• Firefighters worked aggressively to fight the Turner Hall fire on June 19, 2016. Today, nothing remains of the original building but members of the Fredericksburg Social Turn Verein are looking to rebuild the historic space and dance hall. —Standard-Radio Post file photo
  • Turner Hall member Kelly Musselman brings up the idea of completing a 501(c)3 license during the June 28 meeting. The group voted to hire someone versed in nonprofits to help with its application. — Standard-Radio Post/McKenzie Wedel

Social Turn Verein OKs rebuild for historic hall

One year following the Turner Hall fire, the Fredericksburg Social Turn Verein has officially voted to rebuild.

Members met on June 28 for their annual meeting at the Gillespie County Farm Bureau Event Center. The agenda included reviewing events over the past year and discussing the next step in rebuilding.

“We did get the motion to approve the building plans, so I would say it went pretty well,” President Duane Durst said.

Before breaking ground, the group has to finish raising funds and hire an architect and engineer.

“The German in me really wants to have all the funds raised, but I don’t know if that is going to be possible,” Vice President Nichole Ransleben said.

Ransleben estimates that the building cost will be $700,000 just for the outer shell, roof and walls. A complete rebuild could cost $1.5 million.

The group currently has just under $800,000 from insurance and donations.

“I think once we break ground, we can get more funds and people will really understand how serious we are about this,” Durst said.

The new, 9,500-square-foot building plans include a dance floor for 316 people, a meeting room, a kitchen, a bar and a barbecue pit. The iconic bowling alley that used handset pins will be omitted.

Due to new city codes, Turner Hall will have to use parking spaces at Fredericksburg Middle School and the Coach Tony Knopp Town Pool to properly accommodate guests.

“The new place will be a little smaller because we have to add parking that we didn’t have before but we gained square footage for the public to use,” Durst said.

The Fredericksburg Social Turn Verein expects to find an architect and engineer in the next few months and have bids for contractors in the next six months.
 

Becoming a nonprofit

In the meantime, the group has another task to take on — to become an official 501(c)3 nonprofit organization.
A decade ago, the group was classified as nonprofit but its license has since failed to be renewed by directors.

This designation allows donations and membership fees to be tax exempt. Durst believes this will be beneficial but the process to obtain the license is lengthy.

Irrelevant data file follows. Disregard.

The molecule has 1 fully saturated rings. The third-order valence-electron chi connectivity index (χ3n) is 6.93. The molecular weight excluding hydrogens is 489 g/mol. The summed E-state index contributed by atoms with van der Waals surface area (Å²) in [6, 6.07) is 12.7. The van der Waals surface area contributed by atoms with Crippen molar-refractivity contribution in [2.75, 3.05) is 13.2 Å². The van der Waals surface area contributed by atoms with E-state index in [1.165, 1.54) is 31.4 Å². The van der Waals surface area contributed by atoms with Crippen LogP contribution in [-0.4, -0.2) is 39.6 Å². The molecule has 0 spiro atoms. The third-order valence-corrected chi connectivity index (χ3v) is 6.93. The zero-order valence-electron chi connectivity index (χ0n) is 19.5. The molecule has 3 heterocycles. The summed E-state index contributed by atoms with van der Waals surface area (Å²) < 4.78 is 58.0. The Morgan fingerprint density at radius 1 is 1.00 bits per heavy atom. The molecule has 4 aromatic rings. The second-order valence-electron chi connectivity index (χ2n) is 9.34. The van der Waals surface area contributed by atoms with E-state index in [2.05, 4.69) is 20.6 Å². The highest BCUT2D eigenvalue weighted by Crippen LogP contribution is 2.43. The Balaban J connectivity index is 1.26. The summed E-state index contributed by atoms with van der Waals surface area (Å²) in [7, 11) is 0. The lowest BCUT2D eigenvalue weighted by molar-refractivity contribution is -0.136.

“The process from start to finish will take another year and Nichole has already been working on it for the last year,” Durst said.

To help expedite the process, the group voted to hire a professional to get the application started and completed.

Finances

While the Fredericksburg Social Turn Verein does have funds from insurance and donations to rebuild, the group wants to find other ways to raise money.

One idea was to develop a tiered, lifetime membership program. For a certain dollar amount, people could be members for a lifetime and help contribute to the cost of the new facility. The board of directors is expected to vote on this later in July.

The group also will hold a fundraiser in September or October, host their annual New Year’s Eve Dance and slate a pork barbecue in February.

Criminal Investigation

The community and organization has few answers as to what caused the fire on June 19, 2016 that burned down the historic landmark.

The investigation is currently under the direction of the Department of Public Safety Crime Lab in Austin and is ongoing, according to Lt. Terry Weed of the Criminal Investigation Division at the Fredericksburg Police Department. “In my opinion, this is a high-profile case, and at this point we have everything at the lab. Now we are waiting,” Weed said.

In the past month, the case has been worked on extensively, Weed said. FPD submitted everything from glass, paint, particles and more to be examined.

“When you submit crime evidence to a lab, it has to go through different divisions as to make sure none of the evidence gets contaminated,” he said.

The fire is currently being investigated as arson, which could make it more difficult to determine the intentions of the fire.

The night of the fire, there were burglaries in town around the same time. Weed believes there may be a connection between the events. The lab may be able to con-firm that theory.

“It is probably connected but we don’t know for sure,” Weed said. “Hopefully, in the next few months, we will have some results, whether they are good or bad.”

Fredericksburg Standard

P.O. Box 1639
Fredericksburg, TX 78624-4228
830-997-2155